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Do You Have An Introvert Child?

introvert childThis week I’ve been reading a book which explores the characteristics of introverts versus extroverts. I know which I am (only an introvert would buy a book with a title like ‘Quiet’). I remember at infant school once, when the teacher asked a child to choose between two books to read, I knew that inevitably the child would choose ‘Janet and John go to the Circus’ while I was really hoping for ‘Janet and John Stay at Home’. (Or was it Topsy and Tim?)

I know that when parents express worries about their children to me, it often seems to be ‘introvert’ concerns – children who don’t fit in, who ‘get excluded’ from the social group, children who are ‘clingy’ or shy. Either that, or children who blow up, have tantrums, make a big fuss, scream and cry at the slightest thing. The interesting thing I have learned from this book is that these may be introvert characteristics too. This is because introverts tend to be more sensitive, so these ‘highly reactive’ children may just be less able to tolerate outside stimulation or change. The skin of introverts is literally thinner! So the quiet calm placid baby, who is more able to tolerate the stimulations of the world around her, may actually be the extrovert.

It can be hard to be the parent of an introvert child when in today’s culture the most important quality we are supposed to nurture in our children is ‘high self-esteem’. If our child does not demonstrate this quality with a big extrovert personality, will we be judged as bad parents? Personally I go from high to low self-esteem depending on the situation, and in fact it’s when I feel less confident that I grow the most, as I’m forced to dig deep. I would like to advocate a tolerance of our children’s low self-esteem moments, they have their own gifts.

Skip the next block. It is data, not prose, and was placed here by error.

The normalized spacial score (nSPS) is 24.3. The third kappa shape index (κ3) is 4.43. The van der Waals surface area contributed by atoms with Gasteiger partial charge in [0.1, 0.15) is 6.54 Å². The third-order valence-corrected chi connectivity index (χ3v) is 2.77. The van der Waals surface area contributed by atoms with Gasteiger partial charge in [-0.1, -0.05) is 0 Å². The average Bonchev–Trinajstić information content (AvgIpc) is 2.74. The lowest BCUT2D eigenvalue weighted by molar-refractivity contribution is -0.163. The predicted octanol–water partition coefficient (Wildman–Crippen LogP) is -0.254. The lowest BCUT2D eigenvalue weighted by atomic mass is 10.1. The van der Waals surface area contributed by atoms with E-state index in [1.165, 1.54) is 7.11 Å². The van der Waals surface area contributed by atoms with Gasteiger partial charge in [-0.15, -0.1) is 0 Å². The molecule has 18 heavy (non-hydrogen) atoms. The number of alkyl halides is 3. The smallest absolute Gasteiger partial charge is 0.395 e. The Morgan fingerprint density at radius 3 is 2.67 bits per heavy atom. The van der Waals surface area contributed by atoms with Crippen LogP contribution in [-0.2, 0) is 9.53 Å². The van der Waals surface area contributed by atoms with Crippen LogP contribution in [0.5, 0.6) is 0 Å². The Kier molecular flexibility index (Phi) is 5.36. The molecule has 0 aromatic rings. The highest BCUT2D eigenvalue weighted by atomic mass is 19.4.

And I would like to speak out in defense of introvert children everywhere. They tend to be reflective thinkers; they are not unsociable, they just have a greater need to be alone and their sensitivity gives them great empathy. All great stuff. When I look back at my own childhood, I know that I sometimes felt excluded from the social group at school, and I did want to find a way in, but if I’m really honest I know I also put myself on the outside. I felt more relaxed with just one good friend. We all need a social group, but we can’t all have the same position within it, some need to be in the centre and some need to dip in and out. And wherever we feel most comfortable in the group is ok. The introvert child is not a problem.

Quiet: The power of introverts in a world that can’t stop talking  Susan Cain

3 Responses

  1. Sarah Thomas
    | Reply

    Hi Stephanie,
    I’m so enjoying your blog – particularly because we seem to be so in synch right now (perhaps that’s why we keep bumping it not each other in the supermarket!). I now have two questions I’d like to pose based on two of your posts I’ve found most thought provoking.

    1) When faced with ‘angry children’ I often find myself staying cool and calm in the moment but sometime after the event, usually when faced with a minor irritation such as procrastination at bedtime, I find myself blowing up disproportionately and having a tantrum of my own. I guess its a response to feeling that my own boundaries have been crossed by being subject to the anger and aggression of my children. My question is how can we be sure that we’re really displaying ‘the strength of the oak tree’, and not just suppressing our own feelings and responses? I get that as an adult I have a far greater capacity to (and responsibility to) regulate my emotions but if I do wonder whether I need an outlet for my own feelings of being badly treated so don’t throw it all back at my children later.